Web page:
Our written testimony to the EPA on Glyphosate

In 2016, our non-profit organization The Immediate Life, Inc. sent 210 Freedom of Information Act (FOIA) requests to school districts, state, county and city parks departments across the country. We requested all public records describing the use of glyphosate on public spaces, parks and playgrounds.

We submit our “U.S. Map of Poisoned Parks and Playgrounds” as evidence of the overwhelming ubiquity of this poison in our nation’s public spaces. The map reveals more than 22,567 toxic sprays financed by tax dollars. View the map at www.revbilly.com/nationalmap. The data set is available to the public upon written request to marnie@revbilly.com.

We are compiling spraying data proximal to areas frequented by children- parks, playgrounds, and schoolyards.   Even as scientific studies accumulate to the level of consensus associated with the condemnation of asbestos or lead in paint, there has been steady use or increases in spraying frequency and dosage in this sample parks and schools.

This map is only the tip of iceberg. In some ways what is not on this map is far more disturbing than what is on it. This map shows data from only 27 agencies out of a minimum 18,000 incorporated jurisdictions in the United States that we believe use glyphosates.  This map does not include consumer use, public utilities, highway departments, transportation, golf courses, cemeteries and private recreation areas, not to mention the vast acreage planted with GMO and conventional crops. 

We also confirmed that the States of Alabama, Arkansas, California, Colorado, Delaware, Iowa, Michigan, Minnesota, New York, Ohio, Oregon and Texas spray glyphosate on their state park lands. Bear in mind that every state park system for which we have requested data so far has evidence of spraying. We would reasonably expect to receive park data from every state.   With one exception every single city and town has confirmed that they spray glyphosates on public places. Hampton Township, MN, population 689, and 10 school districts reported that they DO NOT spray glyphosates.

Additionally research conducted by University of Montana researchers Viktoria Wagner and Cara Nelson, along with ecologists Pedro Antunes of Algoma University and Michael Irvine of Ontario Ministry of Natural Resources confirms glyphosate applications by the National Park Service, Bureau of Land Management and Bureau of Indian Affairs. They discovered that more than 1.2 million acres of U.S. federal and tribal wildlands were sprayed with about 200 tons of herbicide in 2010. The study found glyphosate was the most commonly used pesticide.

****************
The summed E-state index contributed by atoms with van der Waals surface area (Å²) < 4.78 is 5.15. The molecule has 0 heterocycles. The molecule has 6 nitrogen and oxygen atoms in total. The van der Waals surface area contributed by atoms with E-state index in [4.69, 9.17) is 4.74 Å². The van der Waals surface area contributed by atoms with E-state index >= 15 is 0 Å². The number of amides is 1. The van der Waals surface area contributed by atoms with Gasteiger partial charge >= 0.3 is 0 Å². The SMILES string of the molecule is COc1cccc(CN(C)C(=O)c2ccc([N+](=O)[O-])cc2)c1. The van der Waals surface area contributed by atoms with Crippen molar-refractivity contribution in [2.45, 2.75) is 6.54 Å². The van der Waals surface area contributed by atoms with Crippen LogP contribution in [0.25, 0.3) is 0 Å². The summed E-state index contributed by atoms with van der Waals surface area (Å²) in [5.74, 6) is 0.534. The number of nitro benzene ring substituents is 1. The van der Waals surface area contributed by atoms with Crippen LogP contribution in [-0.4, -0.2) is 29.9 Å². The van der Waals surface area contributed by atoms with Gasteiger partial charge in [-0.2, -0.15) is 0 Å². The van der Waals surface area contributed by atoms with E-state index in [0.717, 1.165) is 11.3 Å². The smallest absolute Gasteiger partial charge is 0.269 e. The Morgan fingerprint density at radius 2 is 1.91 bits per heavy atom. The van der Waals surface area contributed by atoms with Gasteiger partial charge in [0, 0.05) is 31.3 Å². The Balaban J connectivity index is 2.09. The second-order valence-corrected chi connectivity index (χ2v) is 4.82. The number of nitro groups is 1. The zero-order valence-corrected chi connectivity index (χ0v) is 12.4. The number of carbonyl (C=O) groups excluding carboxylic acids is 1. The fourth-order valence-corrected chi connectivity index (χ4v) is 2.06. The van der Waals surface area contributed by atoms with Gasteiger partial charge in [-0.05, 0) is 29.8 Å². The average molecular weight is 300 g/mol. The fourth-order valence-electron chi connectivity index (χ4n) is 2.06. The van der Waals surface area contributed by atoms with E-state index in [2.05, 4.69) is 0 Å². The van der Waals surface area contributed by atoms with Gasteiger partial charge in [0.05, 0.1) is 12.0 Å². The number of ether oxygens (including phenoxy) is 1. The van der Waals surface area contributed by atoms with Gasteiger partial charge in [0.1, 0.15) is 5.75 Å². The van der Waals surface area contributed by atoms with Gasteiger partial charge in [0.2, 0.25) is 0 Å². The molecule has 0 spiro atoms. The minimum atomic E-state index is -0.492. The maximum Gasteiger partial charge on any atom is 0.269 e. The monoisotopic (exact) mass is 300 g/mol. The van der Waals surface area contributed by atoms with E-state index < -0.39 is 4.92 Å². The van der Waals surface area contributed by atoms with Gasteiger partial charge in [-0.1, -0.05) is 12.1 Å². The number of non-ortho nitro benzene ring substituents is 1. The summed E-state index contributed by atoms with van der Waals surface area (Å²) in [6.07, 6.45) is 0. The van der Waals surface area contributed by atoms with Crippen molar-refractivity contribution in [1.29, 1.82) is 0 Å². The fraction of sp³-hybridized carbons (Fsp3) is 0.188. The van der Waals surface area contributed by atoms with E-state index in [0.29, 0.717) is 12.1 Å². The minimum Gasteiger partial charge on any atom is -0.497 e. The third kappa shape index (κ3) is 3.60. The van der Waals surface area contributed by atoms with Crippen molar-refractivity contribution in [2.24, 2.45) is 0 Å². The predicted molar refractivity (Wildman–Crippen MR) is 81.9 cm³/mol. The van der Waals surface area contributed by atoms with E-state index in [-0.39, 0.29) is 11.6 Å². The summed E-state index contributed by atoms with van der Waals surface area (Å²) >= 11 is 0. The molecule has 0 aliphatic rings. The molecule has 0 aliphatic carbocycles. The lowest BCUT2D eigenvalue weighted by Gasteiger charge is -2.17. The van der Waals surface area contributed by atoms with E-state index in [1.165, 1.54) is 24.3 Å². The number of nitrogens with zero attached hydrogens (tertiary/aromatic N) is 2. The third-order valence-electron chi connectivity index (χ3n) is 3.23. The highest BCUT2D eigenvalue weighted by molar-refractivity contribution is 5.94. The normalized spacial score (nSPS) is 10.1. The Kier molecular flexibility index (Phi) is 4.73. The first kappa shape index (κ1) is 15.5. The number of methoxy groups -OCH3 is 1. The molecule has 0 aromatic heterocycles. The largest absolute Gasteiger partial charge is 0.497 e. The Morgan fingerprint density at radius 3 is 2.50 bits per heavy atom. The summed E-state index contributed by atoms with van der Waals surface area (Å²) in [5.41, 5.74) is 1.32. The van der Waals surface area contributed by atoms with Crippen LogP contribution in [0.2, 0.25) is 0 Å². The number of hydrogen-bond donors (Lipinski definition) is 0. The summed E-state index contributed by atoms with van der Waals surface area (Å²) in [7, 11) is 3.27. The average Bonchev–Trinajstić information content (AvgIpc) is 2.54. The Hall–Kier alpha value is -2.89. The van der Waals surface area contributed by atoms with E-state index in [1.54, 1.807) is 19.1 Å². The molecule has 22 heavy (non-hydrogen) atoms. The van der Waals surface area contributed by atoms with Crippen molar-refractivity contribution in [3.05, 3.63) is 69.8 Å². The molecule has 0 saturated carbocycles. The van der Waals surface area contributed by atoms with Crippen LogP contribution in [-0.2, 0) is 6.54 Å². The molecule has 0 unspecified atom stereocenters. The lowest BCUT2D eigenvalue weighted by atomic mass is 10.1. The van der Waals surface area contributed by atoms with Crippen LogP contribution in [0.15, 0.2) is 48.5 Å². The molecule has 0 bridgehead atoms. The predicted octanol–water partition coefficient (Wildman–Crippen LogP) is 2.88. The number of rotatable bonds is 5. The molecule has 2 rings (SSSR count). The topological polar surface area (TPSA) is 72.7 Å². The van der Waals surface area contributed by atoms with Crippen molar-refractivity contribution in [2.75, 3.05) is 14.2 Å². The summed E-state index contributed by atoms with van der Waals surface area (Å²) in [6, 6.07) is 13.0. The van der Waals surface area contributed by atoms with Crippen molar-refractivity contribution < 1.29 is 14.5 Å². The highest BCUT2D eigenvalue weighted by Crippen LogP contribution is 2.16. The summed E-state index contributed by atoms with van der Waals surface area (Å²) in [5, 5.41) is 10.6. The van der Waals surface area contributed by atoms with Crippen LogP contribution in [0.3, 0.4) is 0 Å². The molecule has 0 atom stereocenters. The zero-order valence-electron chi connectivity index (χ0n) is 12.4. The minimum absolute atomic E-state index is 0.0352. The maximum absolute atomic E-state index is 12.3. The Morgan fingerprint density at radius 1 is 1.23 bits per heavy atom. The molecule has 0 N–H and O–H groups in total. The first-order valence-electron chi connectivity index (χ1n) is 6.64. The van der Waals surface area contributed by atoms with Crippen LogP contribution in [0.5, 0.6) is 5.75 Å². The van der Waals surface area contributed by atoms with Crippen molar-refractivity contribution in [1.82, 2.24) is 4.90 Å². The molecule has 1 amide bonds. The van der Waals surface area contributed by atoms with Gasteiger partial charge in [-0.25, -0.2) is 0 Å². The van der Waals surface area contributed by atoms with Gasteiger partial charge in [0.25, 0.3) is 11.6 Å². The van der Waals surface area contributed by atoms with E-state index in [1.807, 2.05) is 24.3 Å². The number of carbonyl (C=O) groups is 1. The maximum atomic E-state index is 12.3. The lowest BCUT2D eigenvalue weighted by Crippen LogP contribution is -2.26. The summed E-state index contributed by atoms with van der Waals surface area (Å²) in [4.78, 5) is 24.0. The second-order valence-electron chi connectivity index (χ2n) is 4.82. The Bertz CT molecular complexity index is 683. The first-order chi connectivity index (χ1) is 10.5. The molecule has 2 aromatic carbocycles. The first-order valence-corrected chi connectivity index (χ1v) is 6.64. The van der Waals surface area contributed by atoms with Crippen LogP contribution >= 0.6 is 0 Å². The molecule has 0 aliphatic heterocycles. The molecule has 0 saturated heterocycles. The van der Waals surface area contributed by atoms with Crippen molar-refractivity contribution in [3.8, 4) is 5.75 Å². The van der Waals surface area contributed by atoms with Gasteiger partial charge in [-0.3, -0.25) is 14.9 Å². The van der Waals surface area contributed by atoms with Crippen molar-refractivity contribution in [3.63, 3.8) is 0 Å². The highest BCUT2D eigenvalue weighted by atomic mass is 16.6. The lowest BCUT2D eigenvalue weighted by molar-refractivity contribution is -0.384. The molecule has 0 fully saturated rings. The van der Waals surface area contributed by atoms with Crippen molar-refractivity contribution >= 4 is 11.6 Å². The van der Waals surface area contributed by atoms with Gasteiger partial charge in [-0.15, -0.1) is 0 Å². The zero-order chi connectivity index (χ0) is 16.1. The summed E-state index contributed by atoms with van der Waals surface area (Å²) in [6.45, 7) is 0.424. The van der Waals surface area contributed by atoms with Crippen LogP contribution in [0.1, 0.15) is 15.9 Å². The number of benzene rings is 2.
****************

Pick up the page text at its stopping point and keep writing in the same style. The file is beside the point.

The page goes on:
“The numbers are much less than those for croplands, but they are astonishing,” said Wagner, a former UM postdoctoral researcher who led the study. “Imagine: The wildland area sprayed by herbicides in that year is comparable to 930,630 football fields, and the amount of herbicides used equals the weight of 13 school buses.”

Glyphosate has not been studied at these levels of exposure, nor has it been studied as it is actually used in the field, in combination with carrier chemicals and surfactants.   Given the controversies surrounding glyphosates “safe use”, indeed the very ones that have prompted this critical hearing, and having ourselves encountered the almost absurd variety in record keeping by local agents we feel it is important that the EPA design and swiftly implement a comprehensive data collection system for glyphosate.

Reverend Billy and The Stop Shopping Choir support a ban on the use of glyphosate in the United States until glyphosate proponents scientifically prove that it is safe for human health and the environment with studies not funded by the chemical industry. In accordance with the Precautionary Principle, we demand the EPA and the FIFRA Scientific Advisory Panel examine the full range of alternatives to glyphosate including certified organic alternatives and complete elimination of the use of glyphosate.

Until this virulent poison is banned, parks and school systems should record spraying data in a comprehensible, uniform way that public health officials, scientists and citizens can make use of. Many of the data sets on this map come from handwritten documents with confusing geographical information.  Some record dilution, some do not; some list cross streets, some do not.


None of this would matter if glyphosate were not the toxic substance it is known to be.  Citizens have a right to know how and where their tax dollars are being spent.  How and where the government applies these chemicals could also eventually be a matter of economic importance to these same local governments should the ample evidence linking glyphosates to many diseases be given its full hearing.

Additionally this information will be useful in determining the true impact of glyphosate on soil and water and its negative effect on biodiversity.

Thank you for your consideration.

Submitted on October 4, 2016 by Reverend Billy Talen and The Stop Shopping Choir, PO Box 1556, New York, NY 10013, www.revbilly.com.